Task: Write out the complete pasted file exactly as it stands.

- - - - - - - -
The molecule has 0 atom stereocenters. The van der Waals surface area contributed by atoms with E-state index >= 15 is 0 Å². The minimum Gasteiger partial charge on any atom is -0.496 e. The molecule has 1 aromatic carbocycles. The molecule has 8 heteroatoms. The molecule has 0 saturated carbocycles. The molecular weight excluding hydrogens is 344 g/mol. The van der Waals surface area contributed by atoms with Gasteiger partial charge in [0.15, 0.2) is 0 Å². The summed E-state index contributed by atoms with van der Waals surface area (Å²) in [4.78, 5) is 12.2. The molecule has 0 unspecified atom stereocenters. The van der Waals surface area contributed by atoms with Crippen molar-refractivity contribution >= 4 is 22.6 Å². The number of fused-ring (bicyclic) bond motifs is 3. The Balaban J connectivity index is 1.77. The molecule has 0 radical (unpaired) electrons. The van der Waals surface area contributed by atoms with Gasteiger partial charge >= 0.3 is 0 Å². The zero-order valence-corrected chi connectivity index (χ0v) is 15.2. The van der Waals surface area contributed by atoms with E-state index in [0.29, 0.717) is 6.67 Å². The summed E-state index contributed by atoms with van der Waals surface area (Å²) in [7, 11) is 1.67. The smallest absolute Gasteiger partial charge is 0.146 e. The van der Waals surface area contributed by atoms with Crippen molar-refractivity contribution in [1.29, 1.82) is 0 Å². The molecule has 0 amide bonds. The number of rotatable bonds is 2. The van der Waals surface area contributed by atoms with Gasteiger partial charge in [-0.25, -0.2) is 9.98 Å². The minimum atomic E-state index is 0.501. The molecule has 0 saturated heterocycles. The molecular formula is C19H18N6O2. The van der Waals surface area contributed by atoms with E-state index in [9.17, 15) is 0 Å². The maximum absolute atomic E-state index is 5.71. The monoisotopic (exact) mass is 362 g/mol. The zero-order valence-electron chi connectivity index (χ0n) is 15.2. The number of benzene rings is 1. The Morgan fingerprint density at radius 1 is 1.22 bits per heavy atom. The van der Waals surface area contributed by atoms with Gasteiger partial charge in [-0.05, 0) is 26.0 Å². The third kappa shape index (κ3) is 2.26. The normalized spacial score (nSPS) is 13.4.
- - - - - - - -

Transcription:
The molecule has 0 atom stereocenters. The van der Waals surface area contributed by atoms with E-state index >= 15 is 0 Å². The minimum Gasteiger partial charge on any atom is -0.496 e. The molecule has 1 aromatic carbocycles. The molecule has 8 heteroatoms. The molecule has 0 saturated carbocycles. The molecular weight excluding hydrogens is 344 g/mol. The van der Waals surface area contributed by atoms with Gasteiger partial charge in [0.15, 0.2) is 0 Å². The summed E-state index contributed by atoms with van der Waals surface area (Å²) in [4.78, 5) is 12.2. The molecule has 0 unspecified atom stereocenters. The van der Waals surface area contributed by atoms with Crippen molar-refractivity contribution >= 4 is 22.6 Å². The number of fused-ring (bicyclic) bond motifs is 3. The Balaban J connectivity index is 1.77. The molecule has 0 radical (unpaired) electrons. The van der Waals surface area contributed by atoms with Gasteiger partial charge >= 0.3 is 0 Å². The zero-order valence-corrected chi connectivity index (χ0v) is 15.2. The van der Waals surface area contributed by atoms with E-state index in [0.29, 0.717) is 6.67 Å². The summed E-state index contributed by atoms with van der Waals surface area (Å²) in [7, 11) is 1.67. The smallest absolute Gasteiger partial charge is 0.146 e. The van der Waals surface area contributed by atoms with Crippen molar-refractivity contribution in [1.29, 1.82) is 0 Å². The molecule has 0 amide bonds. The number of rotatable bonds is 2. The van der Waals surface area contributed by atoms with Gasteiger partial charge in [-0.25, -0.2) is 9.98 Å². The minimum atomic E-state index is 0.501. The molecule has 0 saturated heterocycles. The molecular formula is C19H18N6O2. The van der Waals surface area contributed by atoms with E-state index in [9.17, 15) is 0 Å². The maximum absolute atomic E-state index is 5.71. The monoisotopic (exact) mass is 362 g/mol. The zero-order valence-electron chi connectivity index (χ0n) is 15.2. The number of benzene rings is 1. The Morgan fingerprint density at radius 1 is 1.22 bits per heavy atom. The van der Waals surface area contributed by atoms with Gasteiger partial charge in [-0.05, 0) is 26.0 Å². The third kappa shape index (κ3) is 2.26. The normalized spacial score (nSPS) is 13.4.